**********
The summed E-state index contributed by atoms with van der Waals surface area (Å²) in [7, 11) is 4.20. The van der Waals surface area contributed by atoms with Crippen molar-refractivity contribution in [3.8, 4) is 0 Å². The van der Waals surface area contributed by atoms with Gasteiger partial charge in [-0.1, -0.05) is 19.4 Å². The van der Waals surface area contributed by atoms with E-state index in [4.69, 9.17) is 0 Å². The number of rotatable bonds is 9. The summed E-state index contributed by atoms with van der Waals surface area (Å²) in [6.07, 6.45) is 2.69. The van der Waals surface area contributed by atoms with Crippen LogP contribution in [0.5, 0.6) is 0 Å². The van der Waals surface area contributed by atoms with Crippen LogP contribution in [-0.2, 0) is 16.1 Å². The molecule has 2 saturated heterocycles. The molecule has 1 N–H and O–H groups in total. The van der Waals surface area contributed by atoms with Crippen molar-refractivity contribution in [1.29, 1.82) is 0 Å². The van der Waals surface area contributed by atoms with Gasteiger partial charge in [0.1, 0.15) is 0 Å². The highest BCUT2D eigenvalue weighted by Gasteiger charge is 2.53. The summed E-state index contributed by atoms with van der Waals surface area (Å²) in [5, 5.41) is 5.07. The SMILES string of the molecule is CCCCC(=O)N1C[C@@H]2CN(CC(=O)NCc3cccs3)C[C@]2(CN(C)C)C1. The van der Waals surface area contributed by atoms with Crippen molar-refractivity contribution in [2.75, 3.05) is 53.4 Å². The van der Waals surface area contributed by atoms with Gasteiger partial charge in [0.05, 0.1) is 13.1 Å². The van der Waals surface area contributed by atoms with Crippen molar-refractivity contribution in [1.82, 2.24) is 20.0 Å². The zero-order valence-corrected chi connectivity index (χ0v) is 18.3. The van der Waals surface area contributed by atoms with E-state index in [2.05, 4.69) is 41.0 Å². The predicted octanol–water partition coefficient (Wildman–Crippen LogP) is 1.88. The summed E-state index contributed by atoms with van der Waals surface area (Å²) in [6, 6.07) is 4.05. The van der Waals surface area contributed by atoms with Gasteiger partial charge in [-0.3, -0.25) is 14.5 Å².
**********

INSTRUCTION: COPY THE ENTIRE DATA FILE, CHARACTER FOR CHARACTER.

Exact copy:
The summed E-state index contributed by atoms with van der Waals surface area (Å²) in [7, 11) is 4.20. The van der Waals surface area contributed by atoms with Crippen molar-refractivity contribution in [3.8, 4) is 0 Å². The van der Waals surface area contributed by atoms with Gasteiger partial charge in [-0.1, -0.05) is 19.4 Å². The van der Waals surface area contributed by atoms with E-state index in [4.69, 9.17) is 0 Å². The number of rotatable bonds is 9. The summed E-state index contributed by atoms with van der Waals surface area (Å²) in [6.07, 6.45) is 2.69. The van der Waals surface area contributed by atoms with Crippen LogP contribution in [0.5, 0.6) is 0 Å². The van der Waals surface area contributed by atoms with Crippen LogP contribution in [-0.2, 0) is 16.1 Å². The molecule has 2 saturated heterocycles. The molecule has 1 N–H and O–H groups in total. The van der Waals surface area contributed by atoms with Crippen molar-refractivity contribution in [1.29, 1.82) is 0 Å². The van der Waals surface area contributed by atoms with Gasteiger partial charge in [0.1, 0.15) is 0 Å². The highest BCUT2D eigenvalue weighted by Gasteiger charge is 2.53. The summed E-state index contributed by atoms with van der Waals surface area (Å²) in [5, 5.41) is 5.07. The SMILES string of the molecule is CCCCC(=O)N1C[C@@H]2CN(CC(=O)NCc3cccs3)C[C@]2(CN(C)C)C1. The van der Waals surface area contributed by atoms with Crippen molar-refractivity contribution in [2.75, 3.05) is 53.4 Å². The van der Waals surface area contributed by atoms with Gasteiger partial charge in [0.05, 0.1) is 13.1 Å². The van der Waals surface area contributed by atoms with Crippen molar-refractivity contribution in [1.82, 2.24) is 20.0 Å². The zero-order valence-corrected chi connectivity index (χ0v) is 18.3. The van der Waals surface area contributed by atoms with E-state index in [2.05, 4.69) is 41.0 Å². The predicted octanol–water partition coefficient (Wildman–Crippen LogP) is 1.88. The summed E-state index contributed by atoms with van der Waals surface area (Å²) in [6, 6.07) is 4.05. The van der Waals surface area contributed by atoms with Gasteiger partial charge in [-0.3, -0.25) is 14.5 Å².